by LAUREN CODLING
INDEPENDENT London mayoral candidate Rory Stewart has pledged to make the safety of Londoners a priority.
Having spent time speaking to thousands of voters during his campaign trial, ahead of the election in May, Stewart has found a common concern from most is the level of safety in the capital.
In December, it was reported the number of homicides in London had hit a 10-year high. Additional figures showed a surge in knife and gang-related killings since 2014. The Metropolitan police recorded 149 homicides in 2019 up to 30 December.
“London is not safe now,” Stewart told Eastern Eye, noting the high level of street crime in the capital as well as murders. Tackling crime, the former minister for prisons said, would begin with tripling the number of uniformed officers on the street. “I would ensure every additional officer we deploy goes directly into (neighbourhoods),” he claimed. “We need bobbies on the beat.”
He also found there was a growing fear of ‘Hinduphobia’ following talks with members of the British Asian community, admitting the rise of the far-right was a “big” concern for him. “I think any kind of discrimination or hate crime is a big concern for me,” he said.
He has pledged to focus on a number of issues affecting the Asian community. For instance, he has considered the importance of preserving regional traditions and languages and offered his support to help set up and preserve local language centres to teach languages such as Sanskrit, Hindi and Gujarati, among others.
The former Conservative MP has also expressed his concern about the lack of adequate cremation grounds for the Hindu community and committed to improving the situation if he was elected mayor. Asked how he feels as the election date draws closer, Stewart spoke of his predictions on his opposing candidates. He believes it would be difficult for current mayor Sadiq Khan to win.
“If you ask people if they feel safer than they did four years ago, if their housing is more affordable or if their commute is better, the answer is usually no,” he said. “I think this is a very winnable election because Londoners want a mayor who delivers and, in particular, can make the streets safe and offer affordable housing.”
Prior to his bid for the mayoral election, Stewart has held a number of positions within Westminster. He was first elected as an MP for Penrith and The Border in 2010 until he resigned from his seat in 2019. The 47-year-old served in several ministerial roles, including international development secretary under former prime minister Theresa May.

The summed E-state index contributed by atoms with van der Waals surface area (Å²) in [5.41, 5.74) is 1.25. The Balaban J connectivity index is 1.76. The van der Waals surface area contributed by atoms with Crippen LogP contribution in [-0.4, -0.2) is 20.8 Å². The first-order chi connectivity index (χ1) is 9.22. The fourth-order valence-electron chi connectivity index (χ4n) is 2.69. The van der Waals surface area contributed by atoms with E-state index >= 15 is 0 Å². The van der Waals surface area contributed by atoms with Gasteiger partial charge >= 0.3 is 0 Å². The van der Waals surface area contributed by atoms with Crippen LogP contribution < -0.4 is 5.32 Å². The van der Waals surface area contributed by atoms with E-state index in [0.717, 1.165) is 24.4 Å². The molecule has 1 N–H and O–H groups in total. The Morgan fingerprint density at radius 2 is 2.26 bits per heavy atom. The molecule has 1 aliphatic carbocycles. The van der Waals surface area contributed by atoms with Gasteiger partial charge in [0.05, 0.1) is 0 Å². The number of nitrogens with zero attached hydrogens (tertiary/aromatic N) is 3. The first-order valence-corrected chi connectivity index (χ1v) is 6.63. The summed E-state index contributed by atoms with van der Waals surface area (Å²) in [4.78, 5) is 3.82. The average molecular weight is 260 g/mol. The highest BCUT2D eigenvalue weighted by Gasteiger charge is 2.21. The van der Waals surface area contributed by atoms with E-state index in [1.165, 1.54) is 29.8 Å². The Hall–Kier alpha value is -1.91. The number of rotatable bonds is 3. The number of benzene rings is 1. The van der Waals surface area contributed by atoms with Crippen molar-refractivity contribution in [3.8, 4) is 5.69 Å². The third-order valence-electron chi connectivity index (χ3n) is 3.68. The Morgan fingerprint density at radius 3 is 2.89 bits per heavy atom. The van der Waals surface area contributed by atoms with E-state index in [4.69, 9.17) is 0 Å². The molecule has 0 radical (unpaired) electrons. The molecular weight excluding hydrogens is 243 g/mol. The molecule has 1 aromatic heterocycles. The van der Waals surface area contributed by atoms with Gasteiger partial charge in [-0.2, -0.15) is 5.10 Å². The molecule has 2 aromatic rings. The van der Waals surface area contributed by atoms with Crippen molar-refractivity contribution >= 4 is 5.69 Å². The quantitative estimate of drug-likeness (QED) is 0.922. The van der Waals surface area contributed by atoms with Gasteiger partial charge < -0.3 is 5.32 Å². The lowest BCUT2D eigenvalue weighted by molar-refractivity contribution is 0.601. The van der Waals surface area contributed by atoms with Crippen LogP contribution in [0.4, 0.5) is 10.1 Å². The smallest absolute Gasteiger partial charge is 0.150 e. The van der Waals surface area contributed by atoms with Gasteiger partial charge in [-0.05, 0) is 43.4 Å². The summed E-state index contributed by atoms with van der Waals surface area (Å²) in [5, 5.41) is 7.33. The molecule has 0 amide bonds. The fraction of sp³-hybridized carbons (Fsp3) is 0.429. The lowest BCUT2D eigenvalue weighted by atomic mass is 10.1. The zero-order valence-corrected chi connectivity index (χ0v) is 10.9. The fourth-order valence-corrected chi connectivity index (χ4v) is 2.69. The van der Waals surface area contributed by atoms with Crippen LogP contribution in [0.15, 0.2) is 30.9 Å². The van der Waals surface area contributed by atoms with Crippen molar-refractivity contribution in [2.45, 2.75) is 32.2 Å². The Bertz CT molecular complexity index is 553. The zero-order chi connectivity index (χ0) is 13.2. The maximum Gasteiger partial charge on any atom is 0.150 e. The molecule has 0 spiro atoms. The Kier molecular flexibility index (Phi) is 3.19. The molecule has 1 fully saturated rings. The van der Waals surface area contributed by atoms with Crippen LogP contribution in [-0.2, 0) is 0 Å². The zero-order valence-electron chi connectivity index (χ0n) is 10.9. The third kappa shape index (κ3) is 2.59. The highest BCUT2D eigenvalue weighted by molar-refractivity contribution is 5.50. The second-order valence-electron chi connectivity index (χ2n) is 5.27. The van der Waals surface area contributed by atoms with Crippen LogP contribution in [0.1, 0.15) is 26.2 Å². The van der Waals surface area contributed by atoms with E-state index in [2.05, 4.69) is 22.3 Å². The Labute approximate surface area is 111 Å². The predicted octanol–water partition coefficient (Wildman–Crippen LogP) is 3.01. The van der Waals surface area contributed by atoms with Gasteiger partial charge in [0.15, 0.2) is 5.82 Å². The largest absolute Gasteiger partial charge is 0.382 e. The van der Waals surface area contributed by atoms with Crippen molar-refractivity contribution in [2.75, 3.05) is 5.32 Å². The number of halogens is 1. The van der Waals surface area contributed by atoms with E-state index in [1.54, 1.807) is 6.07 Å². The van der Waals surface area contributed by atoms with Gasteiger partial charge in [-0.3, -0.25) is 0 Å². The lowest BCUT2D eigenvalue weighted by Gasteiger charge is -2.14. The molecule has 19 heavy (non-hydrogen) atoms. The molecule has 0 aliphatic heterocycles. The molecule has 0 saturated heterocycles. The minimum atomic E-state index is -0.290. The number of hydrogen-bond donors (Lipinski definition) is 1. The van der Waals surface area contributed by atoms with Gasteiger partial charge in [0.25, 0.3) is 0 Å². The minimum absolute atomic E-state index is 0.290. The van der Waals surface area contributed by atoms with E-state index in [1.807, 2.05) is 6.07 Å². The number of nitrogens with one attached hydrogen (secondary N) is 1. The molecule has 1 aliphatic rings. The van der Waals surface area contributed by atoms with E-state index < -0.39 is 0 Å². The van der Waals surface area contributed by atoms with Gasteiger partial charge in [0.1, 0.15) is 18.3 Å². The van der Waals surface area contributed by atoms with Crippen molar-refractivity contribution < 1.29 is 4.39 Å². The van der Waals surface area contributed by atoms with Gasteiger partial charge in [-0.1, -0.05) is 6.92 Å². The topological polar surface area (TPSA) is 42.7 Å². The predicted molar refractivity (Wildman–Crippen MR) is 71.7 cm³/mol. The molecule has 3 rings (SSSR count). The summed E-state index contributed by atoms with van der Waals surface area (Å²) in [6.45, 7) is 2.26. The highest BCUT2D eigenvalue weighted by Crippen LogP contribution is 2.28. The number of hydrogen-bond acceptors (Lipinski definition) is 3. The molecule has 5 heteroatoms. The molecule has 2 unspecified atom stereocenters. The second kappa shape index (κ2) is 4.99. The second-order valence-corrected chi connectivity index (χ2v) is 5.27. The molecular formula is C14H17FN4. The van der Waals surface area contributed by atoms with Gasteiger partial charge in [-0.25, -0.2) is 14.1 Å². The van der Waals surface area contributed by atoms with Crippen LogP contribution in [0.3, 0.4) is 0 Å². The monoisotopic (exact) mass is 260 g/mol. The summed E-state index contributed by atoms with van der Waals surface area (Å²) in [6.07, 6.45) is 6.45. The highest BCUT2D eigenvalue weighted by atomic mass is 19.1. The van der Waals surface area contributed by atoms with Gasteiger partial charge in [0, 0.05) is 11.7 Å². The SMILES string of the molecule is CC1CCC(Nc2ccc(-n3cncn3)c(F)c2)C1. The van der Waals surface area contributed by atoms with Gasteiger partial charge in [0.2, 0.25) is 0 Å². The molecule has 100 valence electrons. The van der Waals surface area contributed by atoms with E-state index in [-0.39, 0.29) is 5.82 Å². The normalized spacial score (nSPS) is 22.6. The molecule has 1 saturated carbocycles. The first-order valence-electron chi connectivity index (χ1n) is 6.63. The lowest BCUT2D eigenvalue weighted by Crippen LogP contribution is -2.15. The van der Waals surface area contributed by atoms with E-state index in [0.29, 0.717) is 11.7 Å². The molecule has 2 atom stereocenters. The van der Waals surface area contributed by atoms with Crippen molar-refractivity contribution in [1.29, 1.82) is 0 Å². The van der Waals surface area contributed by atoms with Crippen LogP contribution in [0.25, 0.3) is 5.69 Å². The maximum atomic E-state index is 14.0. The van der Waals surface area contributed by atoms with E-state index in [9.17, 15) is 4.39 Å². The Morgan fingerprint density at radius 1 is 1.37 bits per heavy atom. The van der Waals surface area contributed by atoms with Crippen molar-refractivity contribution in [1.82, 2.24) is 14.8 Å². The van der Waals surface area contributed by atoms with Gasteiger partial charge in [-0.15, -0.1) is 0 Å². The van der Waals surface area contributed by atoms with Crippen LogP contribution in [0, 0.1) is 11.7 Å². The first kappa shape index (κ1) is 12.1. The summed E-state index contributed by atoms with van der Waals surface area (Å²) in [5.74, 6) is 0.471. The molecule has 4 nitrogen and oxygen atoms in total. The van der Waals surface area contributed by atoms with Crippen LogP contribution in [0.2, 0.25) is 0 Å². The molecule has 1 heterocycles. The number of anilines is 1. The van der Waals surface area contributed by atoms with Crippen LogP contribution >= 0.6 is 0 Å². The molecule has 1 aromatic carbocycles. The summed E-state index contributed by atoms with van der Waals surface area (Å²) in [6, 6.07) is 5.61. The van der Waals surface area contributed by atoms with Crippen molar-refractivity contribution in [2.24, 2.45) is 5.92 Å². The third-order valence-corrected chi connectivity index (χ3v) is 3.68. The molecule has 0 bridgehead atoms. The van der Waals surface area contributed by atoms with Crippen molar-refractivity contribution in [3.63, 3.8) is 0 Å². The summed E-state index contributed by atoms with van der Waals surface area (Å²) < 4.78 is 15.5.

He also stood as a candidate for the Conservative leadership contest last year, finishing in fifth place.
Despite spending little less than a decade in the House of Commons, Stewart is insistent he does not miss it. “Throughout my life, I have found I can bring change at a local level – by rolling my sleeves up and getting on with it,” he explained. “I’m not really a professional politician, I became a politician quite late in my life. What I’m good at is running things and getting things done.”
Besides his political career in the UK, Stewart has spent a significant amount of time working abroad. Born in Hong Kong, he later joined the British Army before studying at Oxford University. After graduating, he joined the foreign office and served in Indonesia and the Balkans. He has also spent extended periods in Iraq, Afghanistan, India and Nepal.
“I think I am in an unusual position to be able to know about London and know about other places,” the father-of-two said.
Stewart stressed that his main concern is to ensure the capital is safer, housing becomes affordable for local residents and that provisions become more available to older people, teachers and nurses. He also hopes London will embrace the opportunities related to digital technology and the so-called green revolution.
To keep London great, however, Stewart warned it needed “real energy and action”. “We can’t be complacent as a city,” he said. “London isn’t a city that will settle for second best. To be the greatest city in the world, we need to keep growing and then keep pushing.”